Mergers & acquisitions in Transportation & Logistics

The rise of emerging markets has not gone unnoticed by multinational companies in developed countries. Multinational logistics service providers are already continuously entering these markets. The first moves to emerging markets were generally seen after individual countries underwent liberalisation or opened their markets to foreign investors.

Some phases of industry development already seen in developed markets are likely to be repeated in emerging markets. Looking back several years, the mature logistics industry in developed countries went through a consolidation phase which had a major impact on the industry landscape. After a period of tremendous market growth and continuous market entrance of multinational logistics service providers, the transportation & logistics industry in emerging markets will face a period of fierce competition followed by consolidation.

Our approach, whether buy-side or sell-side, is to work closely with our clients to understand their aims and objectives and to develop an approach to the transaction which is most like to meet those requirements. On the buy-side we would want to establish a clear approach to valuing the business. On the sell-side we give careful consideration to the timetable for a sale to allow time to build a track record and allow proper preparation for the sale.

Of particular importance in any M&A-type activity is maintaining confidentiality and ensuring that the existence of a transaction only becomes public knowledge when appropriate. From a buyer’s perspective it is undesirable to draw competitors' attention to your interest. From a seller's perspective the possibility of a sale can be a big distraction to management and a staff at a time when you want to show the business in the best light.

Empirical studies suggest that many acquisitions fail to deliver the benefits that justified the transactions. We help our clients to undertake due diligence so that they can assess properly the upside in a transaction. We can also help clients implement their plans post acquisition in order to capture economies and deliver the cultural change that typically underpins a successful acquisition.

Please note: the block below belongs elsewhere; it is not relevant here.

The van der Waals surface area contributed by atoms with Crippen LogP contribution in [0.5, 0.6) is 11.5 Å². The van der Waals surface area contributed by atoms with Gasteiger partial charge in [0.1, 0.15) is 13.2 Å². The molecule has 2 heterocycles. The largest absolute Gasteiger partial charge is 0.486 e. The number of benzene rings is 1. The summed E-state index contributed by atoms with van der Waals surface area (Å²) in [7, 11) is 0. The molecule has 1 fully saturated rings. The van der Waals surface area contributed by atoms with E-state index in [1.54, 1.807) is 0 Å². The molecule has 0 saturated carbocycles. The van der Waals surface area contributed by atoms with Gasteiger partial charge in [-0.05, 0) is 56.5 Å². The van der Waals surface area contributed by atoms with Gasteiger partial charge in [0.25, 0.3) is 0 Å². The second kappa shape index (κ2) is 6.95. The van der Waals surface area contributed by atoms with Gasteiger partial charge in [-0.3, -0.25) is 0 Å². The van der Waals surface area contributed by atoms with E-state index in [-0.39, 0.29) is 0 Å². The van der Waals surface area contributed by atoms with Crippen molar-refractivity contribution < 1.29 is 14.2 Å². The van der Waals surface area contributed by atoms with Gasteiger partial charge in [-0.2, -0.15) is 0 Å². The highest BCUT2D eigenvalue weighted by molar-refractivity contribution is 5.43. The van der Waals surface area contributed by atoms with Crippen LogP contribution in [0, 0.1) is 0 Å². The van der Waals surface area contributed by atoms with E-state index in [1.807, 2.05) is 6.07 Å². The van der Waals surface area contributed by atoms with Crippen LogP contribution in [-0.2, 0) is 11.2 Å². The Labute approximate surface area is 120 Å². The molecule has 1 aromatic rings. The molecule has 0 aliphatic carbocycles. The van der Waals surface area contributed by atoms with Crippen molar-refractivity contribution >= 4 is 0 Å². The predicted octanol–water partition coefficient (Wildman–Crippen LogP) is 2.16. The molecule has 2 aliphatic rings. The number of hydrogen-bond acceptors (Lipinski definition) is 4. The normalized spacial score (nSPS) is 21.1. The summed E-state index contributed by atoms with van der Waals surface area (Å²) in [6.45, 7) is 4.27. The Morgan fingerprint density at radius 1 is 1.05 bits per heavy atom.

• Target search
  • Approaching vendors
  • Valuation
  • Structuring bids and helping obtain financial backing
  • Support for negotiations
  • Market soundings
  • Identification of potential purchasers
  • Preparation of sales documentation and commercial arrangements
  • Evaluating bids
  • Concluding negotiations

Case study: Mergers & acquisitions as a facilitator of industry restructuring

The issue

Patrick Corporation is Australia's largest logistics and stevedoring corporation. Toll Holdings, is one of Australia's biggest trucking outfits, moving 20% of its freight by rail. The two companies formed a consortium to bid on two Australian government-owned rail companies -- National Rail and Freightcorp -- that were put up for sale through a competitive tender process.

National Rail began operations in 1993 and became Australia's biggest interstate freight carrier, hauling about 600,000 containers a year for more than 500 customers. Freightcorp was established in 1996 and at the time of sale was hauling 85 million tonnes of coal, grain, and minerals.

Previously, PwC had been engaged by the New South Wales (NSW) Government, owners of FreightCorp, and the Commonwealth Government (70%), NSW (20%) and Victorian State Governments (10%) owners of national Rail, to advise on the privatisation of the rail companies and had recommended that the governments sell the assets together.

Our approach

PwC was hired by the Patrick/Toll consortium to provide assistance in performing financial and taxation due diligence on the target business, particularly from an industry perspective to ensure that the relevant risks of the rail assets were identified and appropriately modelled. Patrick/Toll also required assistance in building their bid model to ensure that the ultimate bid price would result in a positive outcome for their respective businesses. No merchant bank was involved in the transaction although a boutique advisory did provide strategic advice. In addition, PwC was asked to assist the consortium in developing a strategy to deal with the financiers as Patrick/Toll did not engage an investment bank.